I’m truly sorry Man’s dominion
Has broken Nature’s social union,
An’ justifies that ill opinion,
          Which makes thee startle,
At me, thy poor, earth-born companion,
          An’ fellow-mortal!

In these lines (7–12), which comprise the second stanza, the speaker explicitly apologizes to the mouse for accidentally plowing into its nest. The speaker’s words demonstrate that his remorse has more than one layer. Most obviously, he’s apologetic about the physical act of destruction he’s wrought. Yet in this stanza he also links this act of destruction to a larger and even more ruinous tendency that’s bound up with “Man’s dominion” over the earth. This dominion “has broken Nature’s social union” and created antagonism between humans and other animals. Whereas the speaker would like to believe in human–animal kinship, he admits with sadness that the mouse has a justifiable instinct to flee frightfully from humans. It’s also worth noting that, in a poem written in the Scots dialect of English, this stanza stands out for its explicit adoption of formal, philosophical diction.

Thou saw the fields laid bare an’ waste,
An’ weary Winter comin fast,
An’ cozie here, beneath the blast,
          Thou thought to dwell,
Till crash! the cruel coulter past
          Out thro’ thy cell.

These lines (25–30) make up the fifth stanza, which comes halfway through the poem. Here, the speaker attempts to see matters from the mouse’s point of view. He speculates that the mouse built its nest in his field because it had few other options. With the miserable winter weather already on its way and the fields looking barren, the speaker imagines that the mouse attempted to stay warm and cozy by making a temporary shelter underground. But just when the mouse had settled into its new place of residence, a shocking moment of violence destroyed everything. The cruel “coulter” (i.e., cutting blade) of the farmer’s plow crashed right through the mouse’s “cell.” By carefully reconstructing the event that sparked his extended address to the mouse, the speaker reveals how deeply troubled he continues to feel. Furthermore, by reconstructing the event from the mouse’s point of view, he shows a genuine sense of compassion for and kinship with the mouse.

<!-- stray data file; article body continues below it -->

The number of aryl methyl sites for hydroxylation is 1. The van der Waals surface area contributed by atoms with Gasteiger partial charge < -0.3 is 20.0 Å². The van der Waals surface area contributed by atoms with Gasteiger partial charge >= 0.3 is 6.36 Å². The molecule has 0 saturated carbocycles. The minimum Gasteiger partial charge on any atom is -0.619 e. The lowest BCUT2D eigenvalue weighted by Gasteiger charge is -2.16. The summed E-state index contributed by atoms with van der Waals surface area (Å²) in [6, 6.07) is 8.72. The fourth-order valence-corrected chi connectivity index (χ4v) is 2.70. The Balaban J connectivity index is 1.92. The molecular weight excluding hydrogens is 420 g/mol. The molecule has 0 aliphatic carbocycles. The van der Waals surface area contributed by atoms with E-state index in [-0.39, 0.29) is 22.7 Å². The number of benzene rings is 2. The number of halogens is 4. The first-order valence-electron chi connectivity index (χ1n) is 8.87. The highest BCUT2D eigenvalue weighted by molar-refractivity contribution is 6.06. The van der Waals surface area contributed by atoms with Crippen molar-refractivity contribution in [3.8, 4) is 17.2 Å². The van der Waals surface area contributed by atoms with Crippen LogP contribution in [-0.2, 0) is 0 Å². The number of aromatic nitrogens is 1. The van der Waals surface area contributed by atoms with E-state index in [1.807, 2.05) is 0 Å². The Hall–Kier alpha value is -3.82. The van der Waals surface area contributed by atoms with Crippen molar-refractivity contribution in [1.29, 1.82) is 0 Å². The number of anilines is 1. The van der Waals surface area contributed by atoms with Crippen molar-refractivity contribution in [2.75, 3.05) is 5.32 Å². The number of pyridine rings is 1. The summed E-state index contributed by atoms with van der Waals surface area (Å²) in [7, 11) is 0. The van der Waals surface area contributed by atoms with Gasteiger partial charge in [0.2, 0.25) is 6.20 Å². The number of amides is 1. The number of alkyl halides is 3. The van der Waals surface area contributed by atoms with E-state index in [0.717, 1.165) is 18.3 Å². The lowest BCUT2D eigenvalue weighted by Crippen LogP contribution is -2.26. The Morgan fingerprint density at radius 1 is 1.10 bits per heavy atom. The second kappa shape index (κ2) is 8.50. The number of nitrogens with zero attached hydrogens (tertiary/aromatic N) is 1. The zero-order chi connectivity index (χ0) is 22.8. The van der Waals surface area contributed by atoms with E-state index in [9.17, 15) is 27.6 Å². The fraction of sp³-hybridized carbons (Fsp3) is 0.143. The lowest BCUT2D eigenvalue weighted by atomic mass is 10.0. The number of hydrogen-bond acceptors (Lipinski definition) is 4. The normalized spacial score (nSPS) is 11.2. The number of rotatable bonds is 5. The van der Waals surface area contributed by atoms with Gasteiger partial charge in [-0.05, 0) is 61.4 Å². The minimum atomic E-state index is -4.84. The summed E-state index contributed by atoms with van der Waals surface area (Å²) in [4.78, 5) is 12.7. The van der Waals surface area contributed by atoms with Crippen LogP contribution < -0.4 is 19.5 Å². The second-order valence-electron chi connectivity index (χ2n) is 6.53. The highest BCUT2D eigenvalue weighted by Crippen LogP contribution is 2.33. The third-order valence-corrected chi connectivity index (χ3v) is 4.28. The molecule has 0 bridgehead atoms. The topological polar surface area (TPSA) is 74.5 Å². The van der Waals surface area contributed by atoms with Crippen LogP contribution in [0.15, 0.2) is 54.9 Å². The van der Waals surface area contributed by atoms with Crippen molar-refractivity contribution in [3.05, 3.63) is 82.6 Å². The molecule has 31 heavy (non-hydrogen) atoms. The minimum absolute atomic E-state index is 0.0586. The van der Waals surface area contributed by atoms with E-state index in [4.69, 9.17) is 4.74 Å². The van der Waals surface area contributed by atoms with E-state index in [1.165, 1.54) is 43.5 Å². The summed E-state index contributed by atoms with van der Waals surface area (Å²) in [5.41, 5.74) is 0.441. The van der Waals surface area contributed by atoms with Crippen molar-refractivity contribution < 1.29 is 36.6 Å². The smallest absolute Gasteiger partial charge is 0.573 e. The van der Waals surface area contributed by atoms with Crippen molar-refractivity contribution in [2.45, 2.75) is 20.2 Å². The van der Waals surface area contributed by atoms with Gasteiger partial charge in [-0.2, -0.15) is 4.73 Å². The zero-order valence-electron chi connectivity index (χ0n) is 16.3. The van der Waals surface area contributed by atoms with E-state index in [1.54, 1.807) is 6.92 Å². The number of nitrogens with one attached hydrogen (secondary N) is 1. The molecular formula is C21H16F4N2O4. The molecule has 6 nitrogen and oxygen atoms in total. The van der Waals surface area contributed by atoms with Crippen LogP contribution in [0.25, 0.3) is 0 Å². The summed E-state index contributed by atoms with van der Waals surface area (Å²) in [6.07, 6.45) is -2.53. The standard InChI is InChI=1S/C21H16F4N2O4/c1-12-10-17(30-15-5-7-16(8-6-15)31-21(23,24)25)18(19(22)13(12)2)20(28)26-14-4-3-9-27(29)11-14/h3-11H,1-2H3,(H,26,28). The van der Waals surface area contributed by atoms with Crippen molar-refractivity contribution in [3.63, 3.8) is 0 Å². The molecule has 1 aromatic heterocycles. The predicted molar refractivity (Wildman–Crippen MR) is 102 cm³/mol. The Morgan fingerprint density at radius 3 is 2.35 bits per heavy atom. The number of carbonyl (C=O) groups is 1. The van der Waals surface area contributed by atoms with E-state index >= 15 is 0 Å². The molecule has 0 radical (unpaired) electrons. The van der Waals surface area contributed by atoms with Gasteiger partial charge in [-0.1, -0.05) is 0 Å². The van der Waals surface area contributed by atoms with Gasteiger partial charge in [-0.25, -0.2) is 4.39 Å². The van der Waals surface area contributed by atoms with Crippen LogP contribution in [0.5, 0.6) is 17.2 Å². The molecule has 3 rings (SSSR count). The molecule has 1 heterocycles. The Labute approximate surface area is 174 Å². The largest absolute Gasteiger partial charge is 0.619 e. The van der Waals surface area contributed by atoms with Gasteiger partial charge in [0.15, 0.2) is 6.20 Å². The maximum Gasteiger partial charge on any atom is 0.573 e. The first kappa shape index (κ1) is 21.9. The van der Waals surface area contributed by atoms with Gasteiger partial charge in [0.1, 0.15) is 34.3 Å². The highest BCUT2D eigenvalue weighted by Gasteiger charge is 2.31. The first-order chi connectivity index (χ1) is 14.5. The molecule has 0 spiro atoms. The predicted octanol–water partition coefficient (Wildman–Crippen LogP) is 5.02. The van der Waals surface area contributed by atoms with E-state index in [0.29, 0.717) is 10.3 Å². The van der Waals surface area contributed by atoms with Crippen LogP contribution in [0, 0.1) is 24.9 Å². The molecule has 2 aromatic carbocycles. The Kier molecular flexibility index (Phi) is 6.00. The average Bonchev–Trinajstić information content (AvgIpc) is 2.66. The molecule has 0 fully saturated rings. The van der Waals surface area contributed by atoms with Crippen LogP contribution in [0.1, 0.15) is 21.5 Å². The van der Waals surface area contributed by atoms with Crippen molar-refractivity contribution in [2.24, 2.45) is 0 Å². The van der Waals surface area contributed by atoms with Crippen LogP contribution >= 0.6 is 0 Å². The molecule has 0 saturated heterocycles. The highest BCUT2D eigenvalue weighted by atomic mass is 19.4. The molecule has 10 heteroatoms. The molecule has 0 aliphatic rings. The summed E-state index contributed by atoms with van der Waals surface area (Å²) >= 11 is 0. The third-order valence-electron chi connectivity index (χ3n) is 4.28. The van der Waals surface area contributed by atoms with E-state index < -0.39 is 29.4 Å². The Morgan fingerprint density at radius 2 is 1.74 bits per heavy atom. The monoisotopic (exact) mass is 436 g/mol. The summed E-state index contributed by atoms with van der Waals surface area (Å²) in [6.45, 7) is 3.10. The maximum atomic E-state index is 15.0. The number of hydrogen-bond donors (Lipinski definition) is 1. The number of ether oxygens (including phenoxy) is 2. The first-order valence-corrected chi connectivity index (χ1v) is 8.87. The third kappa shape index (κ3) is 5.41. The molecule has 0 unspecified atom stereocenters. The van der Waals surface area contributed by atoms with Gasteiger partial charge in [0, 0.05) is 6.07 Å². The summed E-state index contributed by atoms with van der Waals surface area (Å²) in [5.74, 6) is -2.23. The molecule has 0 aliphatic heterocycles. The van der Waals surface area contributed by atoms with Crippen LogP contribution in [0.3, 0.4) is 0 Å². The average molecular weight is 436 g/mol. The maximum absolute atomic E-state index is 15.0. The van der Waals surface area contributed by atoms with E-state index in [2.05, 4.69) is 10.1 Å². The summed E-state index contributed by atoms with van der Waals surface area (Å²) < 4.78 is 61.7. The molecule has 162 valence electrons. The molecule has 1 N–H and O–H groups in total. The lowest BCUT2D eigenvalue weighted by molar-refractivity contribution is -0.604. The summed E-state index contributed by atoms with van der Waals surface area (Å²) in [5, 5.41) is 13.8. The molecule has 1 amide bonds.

The best laid schemes o’ Mice an’ Men
          Gang aft agley,
An’ lea’e us nought but grief an’ pain,
          For promis’d joy!

These lines (39–42) conclude the seventh stanza, where the speaker offers a pithy summarization of the vulnerability he shares with the mouse. Such a pithy summarization is known as an aphorism. The aphorism the speaker utters here has proven so powerful that it has entered the common lexicon of idiomatic English, in part due to John Steinbeck’s 1937 novella, titled Of Mice and Men. When paraphrased, the lines quoted above mean the following: “Even the most well-thought-out plans often go awry and bring grief rather than happiness.” Significantly, this aphorism doesn’t apply only to humans like the speaker. It applies to any living creature, the mouse included. With this in mind, the aphorism isn’t about “schemes” in a narrow sense. That is, his point isn’t that schemes are necessarily faulty. Instead, he’s saying something about the nature of life. Mice may not make a lot of conscious plans about their future, but even so, they are just as subject as humans are to life’s fundamental unpredictability.

Still, thou art blest, compar’d wi’ me!
The present only toucheth thee:
But Och! I backward cast my e’e,
          On prospects drear!
An’ forward tho’ I canna see,
          I guess an’ fear!

The speaker closes the poem with these lines (43–48), in which he shifts from thinking about what he has in common with the mouse and focuses instead on what’s unique about his position. At the end of the previous stanza, the speaker has just uttered an aphoristic statement about how life is fundamentally unpredictable. That statement explicitly applied both to “Mice an’ Men” (line 39). Here, however, the speaker claims that despite their shared vulnerability, he has it worse than the mouse. The mouse presumably doesn’t think consciously about either the past or the future, and so is concerned only with the present moment. By contrast, the speaker is able to look back on what has gone before, and though he can’t predict the future, he can at least “guess” at what’s coming based on the recent past. This simple fact causes the speaker much fear as he anxiously anticipates his own ruin—a ruin that may or may not actually come. Ultimately, then, what distinguishes him from the mouse is that whereas the mouse has a momentary fear response to a particular event, the speaker suffers from perpetual anxiety about the uncertain future.